‘NCIS’ Star David McCallum Was a Leading Man in Classic Show ‘The Man from U.N.C.L.E.’

by Josh Lanier
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Long before David McCallum was the talkative and eccentric chief medical officer Dr. Donald “Ducky” Mallard on NCIS, he was one of the most famous actors in Europe.

McCallum played Russian spy Illya Kuryakin on the wildly popular spy thriller The Man From U.N.C.L.E. In the show, McCallum and Robert Vaughn worked together to unearth secret plots and deceptions to save the world. U.N.C.L.E. stood for United Network Command for Law and Enforcement, a non-existent intercountry spy agency.

The show ran from 1964 until 1968. The world was spy-crazy then. It was the peak of real-world Cold War espionage and the height of Sean Connery’s run as James Bond. And McCallum became a superstar.

According to Press and Journal, McCallum received more fan mail than any other actor in Metro-Goldwyn-Mayer’s history. That includes A-list figures such as Elvis Presley.

“I was rescued from Central Park by mounted police on one occasion,” he told the Press and Journal. “When I went to Macy’s department store, the fans caused $25,000 worth of damage and they had to close Herald Square to get me out of there. That is pretty classic, but you just have to deal with it. And then whoever was next came along, and you get dropped overnight, which is a relief.”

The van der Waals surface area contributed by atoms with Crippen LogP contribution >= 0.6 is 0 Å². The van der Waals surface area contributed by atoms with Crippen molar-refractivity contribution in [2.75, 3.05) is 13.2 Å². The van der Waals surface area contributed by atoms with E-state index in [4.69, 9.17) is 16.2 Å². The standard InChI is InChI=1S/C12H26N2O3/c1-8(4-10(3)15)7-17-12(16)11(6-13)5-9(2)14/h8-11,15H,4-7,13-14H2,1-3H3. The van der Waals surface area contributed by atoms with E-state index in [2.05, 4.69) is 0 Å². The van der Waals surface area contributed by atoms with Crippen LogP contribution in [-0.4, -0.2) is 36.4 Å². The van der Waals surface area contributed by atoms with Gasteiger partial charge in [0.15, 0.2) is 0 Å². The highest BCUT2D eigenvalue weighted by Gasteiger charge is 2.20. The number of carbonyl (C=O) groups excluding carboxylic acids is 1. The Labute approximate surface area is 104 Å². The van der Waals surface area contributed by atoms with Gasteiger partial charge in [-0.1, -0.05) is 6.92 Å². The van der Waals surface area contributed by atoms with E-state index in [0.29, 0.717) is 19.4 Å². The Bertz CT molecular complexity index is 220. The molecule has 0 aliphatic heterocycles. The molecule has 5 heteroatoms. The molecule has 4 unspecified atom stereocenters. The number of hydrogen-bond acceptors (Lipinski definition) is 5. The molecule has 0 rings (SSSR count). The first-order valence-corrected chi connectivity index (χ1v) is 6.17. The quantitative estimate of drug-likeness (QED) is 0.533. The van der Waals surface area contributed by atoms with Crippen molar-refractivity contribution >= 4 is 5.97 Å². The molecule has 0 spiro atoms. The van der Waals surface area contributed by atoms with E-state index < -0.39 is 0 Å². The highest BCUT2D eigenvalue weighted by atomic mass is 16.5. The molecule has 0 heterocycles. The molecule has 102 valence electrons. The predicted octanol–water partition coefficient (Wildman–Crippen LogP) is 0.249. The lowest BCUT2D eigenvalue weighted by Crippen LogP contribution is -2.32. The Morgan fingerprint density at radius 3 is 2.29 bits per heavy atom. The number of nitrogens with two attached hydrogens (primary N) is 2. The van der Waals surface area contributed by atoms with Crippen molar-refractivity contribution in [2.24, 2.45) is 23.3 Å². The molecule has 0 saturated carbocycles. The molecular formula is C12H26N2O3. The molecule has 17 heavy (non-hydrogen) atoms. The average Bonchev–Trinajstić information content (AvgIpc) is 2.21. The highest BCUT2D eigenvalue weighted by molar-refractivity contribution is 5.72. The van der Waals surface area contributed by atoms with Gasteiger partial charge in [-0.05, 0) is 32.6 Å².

But oddly, The Man From U.N.C.L.E. has been consigned to the bin of megahits that conjure little-to-no nostalgia. There was a film version in 2015 that bombed at the box office. Armie Hammer played McCallum’s Illya Kuryakin in the film.

McCallum Enjoys His Level of Fame on ‘NCIS’

David McCallum isn’t inciting riots at shopping centers for his role as Ducky Mallard on NCIS. But he’s quite fine with that. Though, that’s not to say the fan mail has stopped rolling in.

“But NCIS has been a phenomenon, it has attracted huge audiences all over the world, and I’m now hearing from people who have watched me in programs from the 60s and 70s after first noticing me in NCIS,” he told the paper.

“In the old days, we used to get fan mail, but nowadays, it’s all Facebook and Twitter and the impact of these things is remarkable.”

The 87-year-old stays busy writing books in his spare time. He published his most recent, The Crooked Man, in 2016.

“I have to be very happy with how things are going and the idea of being described as an actor/author really appeals to me. Being asked to read my own words for the audiobook took the whole thing another step forward,” he said. “So it has all been very exciting.”

Outsider.com